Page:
In 1923, the Minnesota Legislature passed legislation designed to protect women and children from unscrupulous employers and from the rigors of constant manual labor. The law limited the number of hours women could work to no more than 9.5 hours per day or 54 hours per week. The law didn't apply to live-in maids. This law was refined many times over the next several decades. For example, in 1933 a law deleted the restriction on the number of hours a woman could work per day, yet retained the weekly limit of 54 hours. Among other changes, it exempted women 'engaged in the seasonal occupation of preserving perishable fruits, grains, and vegetables.' (Laws 1933, Chapter 354) These laws were representative of the tension between groups of women who wanted protections and exemptions in labor laws, and other groups of women who wanted pure equality and opportunity in labor.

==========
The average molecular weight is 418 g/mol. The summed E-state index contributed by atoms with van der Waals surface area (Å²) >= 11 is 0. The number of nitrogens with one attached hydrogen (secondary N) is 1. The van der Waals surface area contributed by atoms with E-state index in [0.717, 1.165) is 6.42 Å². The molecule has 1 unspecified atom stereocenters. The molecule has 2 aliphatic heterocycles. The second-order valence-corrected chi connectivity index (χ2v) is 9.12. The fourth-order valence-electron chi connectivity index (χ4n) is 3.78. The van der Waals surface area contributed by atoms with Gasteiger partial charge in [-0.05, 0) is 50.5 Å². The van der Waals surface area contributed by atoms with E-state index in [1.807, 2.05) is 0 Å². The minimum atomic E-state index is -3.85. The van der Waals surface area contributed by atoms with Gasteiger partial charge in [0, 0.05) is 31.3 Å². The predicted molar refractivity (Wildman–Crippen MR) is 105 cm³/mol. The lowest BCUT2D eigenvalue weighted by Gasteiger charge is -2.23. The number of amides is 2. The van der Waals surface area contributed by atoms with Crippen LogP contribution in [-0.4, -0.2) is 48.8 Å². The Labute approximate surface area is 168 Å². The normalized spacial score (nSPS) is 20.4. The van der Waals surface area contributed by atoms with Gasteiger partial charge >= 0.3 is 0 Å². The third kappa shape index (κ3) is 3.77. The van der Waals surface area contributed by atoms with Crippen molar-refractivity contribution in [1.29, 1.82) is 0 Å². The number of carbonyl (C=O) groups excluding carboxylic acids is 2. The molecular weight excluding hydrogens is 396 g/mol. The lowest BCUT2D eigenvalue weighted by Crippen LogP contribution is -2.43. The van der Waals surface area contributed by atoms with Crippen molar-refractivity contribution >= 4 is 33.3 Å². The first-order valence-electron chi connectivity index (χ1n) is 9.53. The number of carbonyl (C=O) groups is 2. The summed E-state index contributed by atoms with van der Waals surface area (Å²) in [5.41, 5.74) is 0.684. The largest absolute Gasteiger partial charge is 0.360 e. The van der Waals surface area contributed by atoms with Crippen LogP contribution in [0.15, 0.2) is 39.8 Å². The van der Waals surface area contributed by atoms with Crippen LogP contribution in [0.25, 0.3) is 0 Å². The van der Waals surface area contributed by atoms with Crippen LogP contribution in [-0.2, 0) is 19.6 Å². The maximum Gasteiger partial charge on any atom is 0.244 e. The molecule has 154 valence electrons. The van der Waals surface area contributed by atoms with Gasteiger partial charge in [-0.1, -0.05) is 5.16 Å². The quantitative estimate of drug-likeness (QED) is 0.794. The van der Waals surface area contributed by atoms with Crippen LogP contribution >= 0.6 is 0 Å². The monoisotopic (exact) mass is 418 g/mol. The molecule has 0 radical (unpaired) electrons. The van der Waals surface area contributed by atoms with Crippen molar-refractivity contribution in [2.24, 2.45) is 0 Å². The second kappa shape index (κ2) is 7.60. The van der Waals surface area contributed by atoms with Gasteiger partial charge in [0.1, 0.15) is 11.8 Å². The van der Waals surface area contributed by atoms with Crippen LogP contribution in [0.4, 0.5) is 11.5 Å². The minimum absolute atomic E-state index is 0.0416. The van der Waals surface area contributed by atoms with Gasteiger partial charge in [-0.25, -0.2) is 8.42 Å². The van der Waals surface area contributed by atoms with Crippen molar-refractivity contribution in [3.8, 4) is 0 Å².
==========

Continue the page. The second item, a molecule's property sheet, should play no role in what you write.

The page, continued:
Although the passage of the 19th Amendment prohibited discrimination in voting, many suffragists feared that women could and would still be discriminated against in other areas of their lives. In 1921, suffragist Alice Paul drafted the Equal Rights Amendment, nicknamed the 'Lucretia Mott Amendment,' in honor of the 75th anniversary of the Seneca Falls Convention. The amendment proposed equality for men and women in all legal matters. At the same time, other feminist leaders and legislators were enacting laws that prohibited women from working beyond a set number of hours per week or day. Intended to protect women from sweatshop conditions and lower pay, these laws were in direct conflict with those people who argued instead for equality in all matters. The newly formed League of Women Voters (formerly the National American Women Suffrage Association) strongly lobbied against the Equal Rights Amendment on the grounds that it would invalidate protective labor laws for women. The stalemate between these two groups of feminists on the issue of protective labor laws for women lasted several decades. The 1938 Fair Labor Standards Act provided federal protection for both sexes, but by then gender-specific labor laws were widespread. Supporters of these laws argued women needed to be protected from exploitation. Opponents felt that they protected men from female competition. These laws kept women out of jobs requiring overtime or heavy lifting. During War World II protective labor laws were suspended to allow women to work in war industries, and reimposed after the war when some women were forced to leave their jobs.